Trump budget nixes aid to opposition-held Syria

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Article Summary
The Donald Trump administration is doubling down on its decision to eliminate economic and stabilization aid for Syria amid its pending troop withdrawal.

The Donald Trump administration is seeking to eliminate economic and security aid to opposition-held Syria even as the United States gears up to significantly reduce its troop presence in the war-torn country.

The State Department budget request for fiscal year 2020 released today proposes zeroing out economic support funds for Syria as well as assistance under the Nonproliferation, Anti-terrorism and Demining program. Last year, the Trump administration had asked for $130 million in economic aid for Syria and another $44.5 million under the nonproliferation and anti-terrorism program.

Overall the budget blueprint seeks to cut funding for the State Department and the US Agency for International Development by 23%. But the government insists its goals in Syria haven't changed.

“We are committed to the enduring defeat of ISIS [the Islamic State] and al-Qaida, a political solution to the Syrian conflict in line with United Nations Security Council Resolution 2254, and the removal of all Iranian-led forces in Syria,” a State Department spokesperson said in an emailed statement. “As we continue to review administration priorities in Syria to ensure assistance is best aligned with US objectives, we may utilize funding from the Relief and Recovery Fund in a manner consistent with how it was appropriated in FY 2018.”

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The proposed cut comes after the Trump administration reprogrammed $230 million in stabilization aid last year after securing some $300 million in pledges from Gulf and European states to backfill the void in US assistance. Saudi Arabia promised $100 million while the United Arab Emirates pledged $50 million.

“This appears to represent a continuation of offshoring stabilization assistance to the Gulf states and Europe,” said Chad Brand, the government relations officer for the Syrian American Council, a US-based coalition that opposes Syrian President Bashar al-Assad.

It’s unclear whether the Trump administration has secured similar commitments from US allies for fiscal 2020, which starts Oct. 1.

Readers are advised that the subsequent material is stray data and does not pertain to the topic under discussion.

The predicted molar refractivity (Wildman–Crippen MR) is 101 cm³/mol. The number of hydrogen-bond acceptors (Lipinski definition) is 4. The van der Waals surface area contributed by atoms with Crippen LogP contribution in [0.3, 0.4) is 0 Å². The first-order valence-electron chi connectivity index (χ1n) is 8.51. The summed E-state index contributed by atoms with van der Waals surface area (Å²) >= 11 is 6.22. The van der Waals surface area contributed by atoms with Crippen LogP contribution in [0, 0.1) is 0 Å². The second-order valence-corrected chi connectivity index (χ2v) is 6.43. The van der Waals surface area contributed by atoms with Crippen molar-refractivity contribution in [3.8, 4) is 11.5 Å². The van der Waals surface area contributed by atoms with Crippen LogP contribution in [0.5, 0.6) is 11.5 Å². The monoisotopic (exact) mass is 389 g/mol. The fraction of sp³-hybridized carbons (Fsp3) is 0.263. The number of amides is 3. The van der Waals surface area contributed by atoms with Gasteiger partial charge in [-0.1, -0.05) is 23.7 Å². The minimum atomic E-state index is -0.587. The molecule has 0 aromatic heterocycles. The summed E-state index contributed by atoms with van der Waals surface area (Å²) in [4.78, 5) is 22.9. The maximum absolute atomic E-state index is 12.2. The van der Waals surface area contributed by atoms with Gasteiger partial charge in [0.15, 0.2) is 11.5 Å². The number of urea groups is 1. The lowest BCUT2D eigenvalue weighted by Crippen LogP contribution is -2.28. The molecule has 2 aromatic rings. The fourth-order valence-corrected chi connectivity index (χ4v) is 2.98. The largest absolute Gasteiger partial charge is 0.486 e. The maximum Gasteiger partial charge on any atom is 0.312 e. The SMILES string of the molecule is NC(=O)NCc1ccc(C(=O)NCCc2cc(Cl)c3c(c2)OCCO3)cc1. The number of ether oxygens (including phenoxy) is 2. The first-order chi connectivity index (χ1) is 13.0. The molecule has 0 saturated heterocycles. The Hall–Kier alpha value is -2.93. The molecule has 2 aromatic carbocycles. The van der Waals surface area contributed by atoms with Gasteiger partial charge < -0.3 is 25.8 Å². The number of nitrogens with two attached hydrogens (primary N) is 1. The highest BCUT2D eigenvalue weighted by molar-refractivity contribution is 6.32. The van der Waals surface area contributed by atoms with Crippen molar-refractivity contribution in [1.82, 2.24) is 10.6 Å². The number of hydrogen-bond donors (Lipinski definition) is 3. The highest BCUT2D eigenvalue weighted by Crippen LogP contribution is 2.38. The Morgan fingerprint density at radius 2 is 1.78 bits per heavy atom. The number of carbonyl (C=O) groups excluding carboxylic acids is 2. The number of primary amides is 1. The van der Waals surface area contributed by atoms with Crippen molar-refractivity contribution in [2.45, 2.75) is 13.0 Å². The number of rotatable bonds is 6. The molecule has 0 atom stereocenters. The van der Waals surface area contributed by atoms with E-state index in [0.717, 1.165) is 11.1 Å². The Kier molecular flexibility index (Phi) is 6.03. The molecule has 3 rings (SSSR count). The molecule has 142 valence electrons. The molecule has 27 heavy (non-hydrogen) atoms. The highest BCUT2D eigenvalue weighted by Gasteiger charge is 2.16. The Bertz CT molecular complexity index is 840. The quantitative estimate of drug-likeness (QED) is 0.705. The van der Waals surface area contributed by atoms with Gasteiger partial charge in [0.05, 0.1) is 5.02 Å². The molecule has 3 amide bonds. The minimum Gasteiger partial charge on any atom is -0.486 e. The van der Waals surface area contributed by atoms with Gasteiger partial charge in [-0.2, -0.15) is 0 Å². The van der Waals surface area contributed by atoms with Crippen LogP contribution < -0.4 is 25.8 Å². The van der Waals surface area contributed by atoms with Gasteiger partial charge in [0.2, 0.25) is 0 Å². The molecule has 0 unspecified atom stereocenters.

“We have also stressed to our partners that they must share the burden of providing for stability in areas liberated from ISIS, an effort that has resulted in significant partner contributions,” the State Department spokesperson said. “Since April 2018, the Department has elicited more than $325 million in contributions and pledges from 15 Global Coalition partners to support critical stabilization and early recovery initiatives in areas liberated from ISIS in northeast Syria. … These contributions by partners have allowed stabilization operations to continue in liberated areas of northeast Syria and will allow them to continue for the foreseeable future.”

Critics of the cuts say helping rebuild Syria is in the US interest.

“Prevention is always cheaper than the cure, which is why bolstering civil society against the Assad regime’s brutality and the draw of extremism is in America’s national security interests,” said Erica Hanichak, the government relations director at Americans for a Free Syria, another anti-Assad advocacy group. “President Trump is rightly concerned about the long-term extremist threat. Supporting Syrians who reject extremism and desire freedom is the surest path forward.”

Congress is unlikely to go along with the aid cuts. After Trump reprogrammed economic aid for Syria, lawmakers voted in January to appropriate $40 million in stabilization assistance for opposition-held areas in Syria for fiscal 2019, which runs through September. And House Foreign Affairs Committee Chairman Eliot Engel, D-N.Y., declared today’s budget “dead on arrival.”

“It’s stunning that this White House continues to demonstrate such contempt for the diplomats and development experts on the front lines of our foreign policy,” Engel said in a statement.

In addition to eliminating the aid, Trump has also vowed to withdraw most US troops from Syria. After initially promising to withdraw all 2,000 US soldiers, Trump reportedly agreed last month to keep 200 troops in Kurdish-controlled northeastern Syria as part of a multinational force and another 200 in the al-Tanf garrison to prevent the Islamic State’s re-emergence.

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Bryant Harris is Al-Monitor's congressional correspondent. He was previously the White House assistant correspondent for Yomiuri Shimbun, Japan's largest newspaper. He has also written for Foreign Policy, Al Jazeera English and IPS News. Prior to his stint in DC, he spent two years as a US Peace Corps volunteer in Morocco. On Twitter: @brykharris_ALM, Email: bharris@al-monitor.com.

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